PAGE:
It was the night the whole city could not sleep.
An outsized percentage of its population figured it might stay up late to learn the outcome of what several commentators labelled the biggest game of the season, only to remain in vigil in front of a television for an entirely different reason.
I was watching the game from semi-afar, sound off, looking up occasionally to see how this mighty clash was progressing. When I saw the game was on hold for an injured player, I had the natural reaction, which was: “Whose player was it?” As it happened, everyone’s.
In a way, the tale was told by the state of Joe Burrow’s hair. Before it happened–before Damar Hamlin suddenly toppled over backwards after a routine play–Burrow’s helmet was carefully fastened. His focus was this drive. The helmet was discarded as soon as it was made clear that that this was going to involve medical personnel and perhaps a warm-up period.
Then came the footage of the back of Burrow’s perfectly manicured head as he pressed his face against that of his counterpart’s. Josh Allen stared, unblinking, into something he will see in his mind’s eye for the rest of his life. Whatever was going on beyond the gaze of the cameras was very wrong. Grown men do not sob into towels and bury their faces into one another’s chest protection for the likes of a cracked tibia.
When Burrow was seen again, he was sitting alone on the bench, wearing Allen’s expression. He slowly shook his head at absolutely no one, two ad-friendly boyish curls long out of the helmet and swaying across his forehead. Nobody– not during the last desperate seconds of the Super Bowl, not during the Cleveland loss, not when he tore his own ACL– had ever seen Joe Burrow look like this before.
Cincinnatians of a certain age probably thought in this moment of Tim Krumrie, a member of the ’89 Super Bowl team whose leg twisted at a grisly angle in the middle of the biggest possible game. The Bengals were stricken, but played on; Krumrie, after all, left the field with his eyes open, refusing painkillers and insisting that medical personnel take him to the team’s locker room instead of the hospital.
Monday night’s replay was shown exactly once, and, although not graphic, never again. Whoever makes these decisions would let those with a DVR or a YouTubeTV subscription freeze frame whatever they wanted to freeze frame.
As players formed a living privacy fence for Hamlin and the paramedics cutting off his gear so as to shock his chest, the ring at the center of the field took on a living quality. It expanded; it contracted. But it never dispersed its mixture of black and white jerseys.
The longer the ring lived, the more analysts began to point out that there was no protocol or rulebook for such an event. Of course there was, said Reds fans: You don’t play. You don’t play even if the person who dropped dead on the field was an umpire and not a player. You note the tragic contrast between the springy hope of Opening Day and death behind home plate, and you send everybody home. Of course you do. Of course you do.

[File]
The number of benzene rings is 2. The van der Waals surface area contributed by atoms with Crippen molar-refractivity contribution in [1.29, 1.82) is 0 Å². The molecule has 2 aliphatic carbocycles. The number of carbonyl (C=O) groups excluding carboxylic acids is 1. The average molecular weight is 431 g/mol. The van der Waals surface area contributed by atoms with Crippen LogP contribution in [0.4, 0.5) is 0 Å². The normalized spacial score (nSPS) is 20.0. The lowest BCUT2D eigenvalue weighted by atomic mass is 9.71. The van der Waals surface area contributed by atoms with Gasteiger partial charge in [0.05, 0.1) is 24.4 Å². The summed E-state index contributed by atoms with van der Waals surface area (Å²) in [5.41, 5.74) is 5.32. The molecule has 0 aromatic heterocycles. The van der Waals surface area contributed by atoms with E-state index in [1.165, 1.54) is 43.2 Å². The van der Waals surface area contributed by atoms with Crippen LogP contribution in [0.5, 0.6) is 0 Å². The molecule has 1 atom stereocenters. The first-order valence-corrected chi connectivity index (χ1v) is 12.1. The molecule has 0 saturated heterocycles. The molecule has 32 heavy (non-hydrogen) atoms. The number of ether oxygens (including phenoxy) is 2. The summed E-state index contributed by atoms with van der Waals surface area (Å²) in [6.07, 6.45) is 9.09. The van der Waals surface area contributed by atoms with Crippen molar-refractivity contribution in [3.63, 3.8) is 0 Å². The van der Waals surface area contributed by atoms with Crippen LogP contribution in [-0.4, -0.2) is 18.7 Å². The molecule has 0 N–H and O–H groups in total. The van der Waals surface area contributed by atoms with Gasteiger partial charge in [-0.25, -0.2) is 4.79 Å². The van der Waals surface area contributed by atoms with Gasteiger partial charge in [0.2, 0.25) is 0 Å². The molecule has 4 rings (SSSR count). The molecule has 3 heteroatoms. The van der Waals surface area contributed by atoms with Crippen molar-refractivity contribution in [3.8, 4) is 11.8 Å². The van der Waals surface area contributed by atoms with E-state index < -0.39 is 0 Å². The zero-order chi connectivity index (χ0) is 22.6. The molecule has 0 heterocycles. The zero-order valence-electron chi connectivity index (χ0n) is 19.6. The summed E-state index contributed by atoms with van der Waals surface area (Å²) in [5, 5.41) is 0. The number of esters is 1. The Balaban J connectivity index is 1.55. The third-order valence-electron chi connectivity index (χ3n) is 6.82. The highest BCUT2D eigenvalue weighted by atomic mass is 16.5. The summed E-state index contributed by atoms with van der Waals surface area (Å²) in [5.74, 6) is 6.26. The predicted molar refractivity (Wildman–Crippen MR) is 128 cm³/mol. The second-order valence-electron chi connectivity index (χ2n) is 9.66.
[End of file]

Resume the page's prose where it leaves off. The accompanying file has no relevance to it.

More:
Football is brutal, but it still doesn’t match the man-to-man velocity of a small, hard sphere that can reach 100 MPH in .425 seconds. The damage of football accumulates; the damage of baseball occurs at the speed of over 139 feet per second.
And in the wide gap between news of Hamlin and the silent exit of a crowd that mere minutes ago was as loud as 66,535 people can be, the nasty side of human nature tried to creep in from outside the stadium.
Some blamed Bengals WR Tee Higgins, who was going about his business in an attempt to gain yardage when Hamlin helped pull him to the ground. Others unleashed a Twitter mob upon commentator Skip Bayless, who, in the process of expressing concern about the situation, also had the unfortunate audacity to note that the NFL had no precedent for seed-determining playoff games that were halted because both teams were emotionally traumatized.
Who was responsible? Someone had to undertake lifetime ignominy for what was suffered on live television. Might as well be Skip. The event that kept living room lights on well past bedtimes on the night before the nation returned to school after Christmas had a villain. Of course it did. Of course it did.
It was too terrifying to consider that sometimes young, healthy athletes just… fall over in the middle of the field. By chance. By coincidence. By a lurking, underlying medical condition.
The pushback to such an instinct resulted in a city once glowing orange ending the night bathed in the blue of its opponent, six million dollars pouring into Hamlin’s charity, and Bengals fans, unable to return to their homes after seeing such a thing unfold, making their way to the hospital straight from the stadium.
It was too terrifying to admit that nothing more could be done.
Tim Krumrie’s most serious injury, by the way, wasn’t the leg that shattered in four places that Super Bowl Sunday. It was the lifetime of brain damage he accumulated, hit after hit after hit. The timer on a football game cannot prevent wounds simply by running out.
And, in baseball, batters who bail out from a pitch only put themselves in greater danger of taking a ball to the head. Flinging an arm towards the source in a vain attempt to stop it will only increase the chances of injury.
It is better to stay near the plate, close to home, hunker down, and lower the bat for a moment. The game will continue eventually.